There is no debating the value of the mobile channel within the travel industry. Apps provide an opportunity to advertise products and services, enhance communication, increase personalisation, and improve time-management. However, the overall travel environment is highly fragmented.
The average traveller has to use multiple apps to book and manage a trip successfully. Even in the case of managed travel, where one application can provide full itinerary management, the market is saturated. App adoption among TMCs has grown to such an extent that it’s now difficult for an app to stand out, be original, and attract new users.
In comparison with other industries, such as finance and retail, where there are greater opportunities to incorporate everything in one place, the possibility of providing a one-fits-all travel app, which offers full end-to-end travel functionality for travellers, is filled with complexity.
28% of respondents would trust companies less in the future if they adopted a greater number of modern technologies, while only 16% would trust them more, and 56% or respondents would trust them exactly the same.
Trust is integral to success in travel. Trust builds better and faster results. Every day new enterprises emerge who are focused on speed-to-market. But without the trust factor, they are destined for failure.
In today's connected society, where reviews and recommendations lead to purchasing decisions, travel companies must understand the influence of social media, content and search on building and maintaining trust.
This year, Hilton launched its largest ever marketing campaign, encouraging travellers to 'stop clicking around' and trust them to provide a more personalised and memorable experience. In contrast, after the American Airlines saga earlier this year, the backlash and negative attention that the company received resulted in their stocks taking a nosedive and many passengers choosing to travel with another company.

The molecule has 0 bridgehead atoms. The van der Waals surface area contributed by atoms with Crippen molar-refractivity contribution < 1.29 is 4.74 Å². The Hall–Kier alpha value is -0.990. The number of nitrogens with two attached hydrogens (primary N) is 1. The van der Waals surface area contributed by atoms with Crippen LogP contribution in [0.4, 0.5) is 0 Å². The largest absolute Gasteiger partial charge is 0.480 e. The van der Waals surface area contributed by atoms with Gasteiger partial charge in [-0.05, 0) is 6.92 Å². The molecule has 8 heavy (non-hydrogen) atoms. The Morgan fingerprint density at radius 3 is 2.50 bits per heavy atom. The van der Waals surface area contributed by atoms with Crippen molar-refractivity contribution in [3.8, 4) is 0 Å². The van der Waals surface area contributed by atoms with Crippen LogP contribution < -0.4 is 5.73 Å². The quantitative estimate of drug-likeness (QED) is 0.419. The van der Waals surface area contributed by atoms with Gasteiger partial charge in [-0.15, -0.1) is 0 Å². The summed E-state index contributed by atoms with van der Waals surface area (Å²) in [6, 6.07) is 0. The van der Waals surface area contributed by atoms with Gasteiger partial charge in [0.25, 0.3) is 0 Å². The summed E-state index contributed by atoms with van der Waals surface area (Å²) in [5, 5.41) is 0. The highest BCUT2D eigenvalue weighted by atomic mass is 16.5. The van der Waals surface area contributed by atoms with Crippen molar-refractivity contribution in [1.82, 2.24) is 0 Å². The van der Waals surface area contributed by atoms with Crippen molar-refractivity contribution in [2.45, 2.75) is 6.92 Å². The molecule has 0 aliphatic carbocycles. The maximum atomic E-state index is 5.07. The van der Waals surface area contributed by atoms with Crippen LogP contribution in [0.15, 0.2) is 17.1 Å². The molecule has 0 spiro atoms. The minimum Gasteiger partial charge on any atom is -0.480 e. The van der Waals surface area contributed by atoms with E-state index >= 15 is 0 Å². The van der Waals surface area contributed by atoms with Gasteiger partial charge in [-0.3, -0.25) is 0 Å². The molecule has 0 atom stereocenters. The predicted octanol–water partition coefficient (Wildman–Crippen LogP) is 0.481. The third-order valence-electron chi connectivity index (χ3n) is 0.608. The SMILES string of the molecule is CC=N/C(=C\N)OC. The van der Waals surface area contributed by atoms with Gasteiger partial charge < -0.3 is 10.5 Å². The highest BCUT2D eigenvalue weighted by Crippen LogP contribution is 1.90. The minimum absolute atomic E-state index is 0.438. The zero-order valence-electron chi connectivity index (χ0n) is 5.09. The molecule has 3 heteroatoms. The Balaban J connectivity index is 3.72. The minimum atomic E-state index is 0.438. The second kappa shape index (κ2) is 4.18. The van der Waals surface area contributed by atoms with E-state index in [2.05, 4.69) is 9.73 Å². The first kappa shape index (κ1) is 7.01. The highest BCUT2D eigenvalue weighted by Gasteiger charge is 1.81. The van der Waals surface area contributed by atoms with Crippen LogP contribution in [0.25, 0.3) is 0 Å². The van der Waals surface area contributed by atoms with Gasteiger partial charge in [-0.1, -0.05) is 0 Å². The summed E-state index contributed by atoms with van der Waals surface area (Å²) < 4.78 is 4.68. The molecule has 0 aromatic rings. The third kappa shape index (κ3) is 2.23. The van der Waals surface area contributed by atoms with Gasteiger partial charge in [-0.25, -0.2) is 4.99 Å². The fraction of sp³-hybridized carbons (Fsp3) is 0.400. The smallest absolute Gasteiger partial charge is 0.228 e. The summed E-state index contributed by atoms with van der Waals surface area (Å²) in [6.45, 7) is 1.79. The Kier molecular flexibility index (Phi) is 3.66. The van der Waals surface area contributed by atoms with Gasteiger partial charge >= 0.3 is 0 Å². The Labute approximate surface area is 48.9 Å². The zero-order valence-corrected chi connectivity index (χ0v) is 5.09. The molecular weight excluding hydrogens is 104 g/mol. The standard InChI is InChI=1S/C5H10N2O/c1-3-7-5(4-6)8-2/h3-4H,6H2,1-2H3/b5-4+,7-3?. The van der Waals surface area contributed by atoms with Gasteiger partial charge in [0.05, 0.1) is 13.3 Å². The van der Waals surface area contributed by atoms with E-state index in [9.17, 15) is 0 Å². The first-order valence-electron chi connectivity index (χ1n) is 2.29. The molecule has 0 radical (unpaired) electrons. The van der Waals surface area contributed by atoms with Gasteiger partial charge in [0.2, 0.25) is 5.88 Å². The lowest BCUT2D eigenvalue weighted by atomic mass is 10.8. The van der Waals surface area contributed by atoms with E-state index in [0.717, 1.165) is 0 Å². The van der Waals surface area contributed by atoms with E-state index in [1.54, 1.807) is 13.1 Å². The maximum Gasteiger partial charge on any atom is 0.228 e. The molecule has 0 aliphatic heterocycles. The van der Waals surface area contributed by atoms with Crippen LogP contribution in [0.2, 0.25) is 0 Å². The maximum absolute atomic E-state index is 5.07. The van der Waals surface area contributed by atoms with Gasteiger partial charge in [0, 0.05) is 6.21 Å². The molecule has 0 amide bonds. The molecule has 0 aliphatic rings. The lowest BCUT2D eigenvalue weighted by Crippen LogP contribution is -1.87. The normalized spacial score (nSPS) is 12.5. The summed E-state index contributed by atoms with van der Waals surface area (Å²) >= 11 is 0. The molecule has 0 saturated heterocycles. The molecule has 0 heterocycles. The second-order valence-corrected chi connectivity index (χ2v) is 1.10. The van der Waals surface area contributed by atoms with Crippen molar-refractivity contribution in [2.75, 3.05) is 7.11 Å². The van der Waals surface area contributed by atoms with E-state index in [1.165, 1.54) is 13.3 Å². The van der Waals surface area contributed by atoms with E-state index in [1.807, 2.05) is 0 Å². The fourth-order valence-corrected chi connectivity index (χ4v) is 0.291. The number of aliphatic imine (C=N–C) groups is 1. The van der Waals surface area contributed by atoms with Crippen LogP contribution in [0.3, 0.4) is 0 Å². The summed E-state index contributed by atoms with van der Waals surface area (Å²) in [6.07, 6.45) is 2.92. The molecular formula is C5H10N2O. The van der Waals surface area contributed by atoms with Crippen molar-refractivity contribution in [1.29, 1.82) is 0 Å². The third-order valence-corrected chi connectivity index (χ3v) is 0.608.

When it comes to emerging technology, it's imperative that companies convince their customers of the benefits in order to win their trust. Taking a no-surprises approach will help travellers to trust TMCs in the future as they adopt more groundbreaking technology.
14% of respondents say they trust airlines with their personal data, while only 11% would trust hotels.
There is an obvious wariness among consumers when it comes to their personal data, and many travellers will be aware of the risks associated with data sharing. However, research from Sabre shows that consumers are more likely to share their personal information in return for something that benefits them.
84% of respondents said they would be more likely to trust a company whose services they enjoy.
Companies that create an enjoyable experience for their travellers using technology are more likely to win their trust, and those companies that focus on enhancing the traveller experience while remaining transparent about their intentions will benefit most. After all, travellers are willing to share their information if they know companies are using it to help them get what they want.
For travel companies, it’s important to convince consumers of the benefits of new technologies in order to win their trust. Artificial intelligence is beginning to emerge as a disruptive technology, and may well prove to be a key component in the future of the travel industry. The trick to persuading customers to trust – and therefore adopt – technologies such as live chat and travel apps lies in focusing on the benefits of using them, such as efficiency, ease, and personalisation.
To learn more about how the travel industry is utilising technology to provide better customer experiences, and how to differentiate your TMC from the competition, download our free guide to the NDC.